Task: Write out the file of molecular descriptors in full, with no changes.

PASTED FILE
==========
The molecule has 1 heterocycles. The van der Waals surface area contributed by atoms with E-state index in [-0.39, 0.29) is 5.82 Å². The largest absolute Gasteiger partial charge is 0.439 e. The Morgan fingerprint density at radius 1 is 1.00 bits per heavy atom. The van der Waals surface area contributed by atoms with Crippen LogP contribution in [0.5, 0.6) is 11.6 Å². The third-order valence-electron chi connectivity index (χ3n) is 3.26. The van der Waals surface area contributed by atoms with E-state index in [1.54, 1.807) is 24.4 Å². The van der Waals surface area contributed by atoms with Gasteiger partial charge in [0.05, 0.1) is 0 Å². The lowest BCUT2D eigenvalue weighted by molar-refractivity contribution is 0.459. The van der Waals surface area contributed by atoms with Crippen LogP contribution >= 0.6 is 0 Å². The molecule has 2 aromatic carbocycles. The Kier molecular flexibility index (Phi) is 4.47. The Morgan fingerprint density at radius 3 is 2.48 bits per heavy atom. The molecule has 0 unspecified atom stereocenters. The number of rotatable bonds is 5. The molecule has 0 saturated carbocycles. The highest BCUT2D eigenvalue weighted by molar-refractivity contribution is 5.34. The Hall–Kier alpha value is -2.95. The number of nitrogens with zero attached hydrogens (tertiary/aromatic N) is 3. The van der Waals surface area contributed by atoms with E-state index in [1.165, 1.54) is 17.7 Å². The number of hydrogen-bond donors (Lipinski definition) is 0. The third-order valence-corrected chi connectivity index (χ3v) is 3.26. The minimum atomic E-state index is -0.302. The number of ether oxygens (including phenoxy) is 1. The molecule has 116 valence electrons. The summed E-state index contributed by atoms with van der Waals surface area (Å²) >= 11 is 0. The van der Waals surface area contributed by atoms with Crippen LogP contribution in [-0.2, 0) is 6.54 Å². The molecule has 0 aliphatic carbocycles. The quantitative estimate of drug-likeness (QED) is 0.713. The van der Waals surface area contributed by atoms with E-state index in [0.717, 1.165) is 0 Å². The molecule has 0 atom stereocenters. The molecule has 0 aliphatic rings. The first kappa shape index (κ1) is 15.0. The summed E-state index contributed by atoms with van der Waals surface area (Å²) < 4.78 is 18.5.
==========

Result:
The molecule has 1 heterocycles. The van der Waals surface area contributed by atoms with E-state index in [-0.39, 0.29) is 5.82 Å². The largest absolute Gasteiger partial charge is 0.439 e. The Morgan fingerprint density at radius 1 is 1.00 bits per heavy atom. The van der Waals surface area contributed by atoms with Crippen LogP contribution in [0.5, 0.6) is 11.6 Å². The third-order valence-electron chi connectivity index (χ3n) is 3.26. The van der Waals surface area contributed by atoms with E-state index in [1.54, 1.807) is 24.4 Å². The van der Waals surface area contributed by atoms with Gasteiger partial charge in [0.05, 0.1) is 0 Å². The lowest BCUT2D eigenvalue weighted by molar-refractivity contribution is 0.459. The van der Waals surface area contributed by atoms with Crippen LogP contribution >= 0.6 is 0 Å². The molecule has 2 aromatic carbocycles. The Kier molecular flexibility index (Phi) is 4.47. The Morgan fingerprint density at radius 3 is 2.48 bits per heavy atom. The molecule has 0 unspecified atom stereocenters. The number of rotatable bonds is 5. The molecule has 0 saturated carbocycles. The highest BCUT2D eigenvalue weighted by molar-refractivity contribution is 5.34. The Hall–Kier alpha value is -2.95. The number of nitrogens with zero attached hydrogens (tertiary/aromatic N) is 3. The van der Waals surface area contributed by atoms with E-state index in [1.165, 1.54) is 17.7 Å². The number of hydrogen-bond donors (Lipinski definition) is 0. The third-order valence-corrected chi connectivity index (χ3v) is 3.26. The minimum atomic E-state index is -0.302. The number of ether oxygens (including phenoxy) is 1. The molecule has 116 valence electrons. The summed E-state index contributed by atoms with van der Waals surface area (Å²) >= 11 is 0. The van der Waals surface area contributed by atoms with Crippen LogP contribution in [-0.2, 0) is 6.54 Å². The molecule has 0 aliphatic carbocycles. The quantitative estimate of drug-likeness (QED) is 0.713. The van der Waals surface area contributed by atoms with E-state index in [0.717, 1.165) is 0 Å². The molecule has 0 atom stereocenters. The molecule has 0 aliphatic rings. The first kappa shape index (κ1) is 15.0. The summed E-state index contributed by atoms with van der Waals surface area (Å²) < 4.78 is 18.5.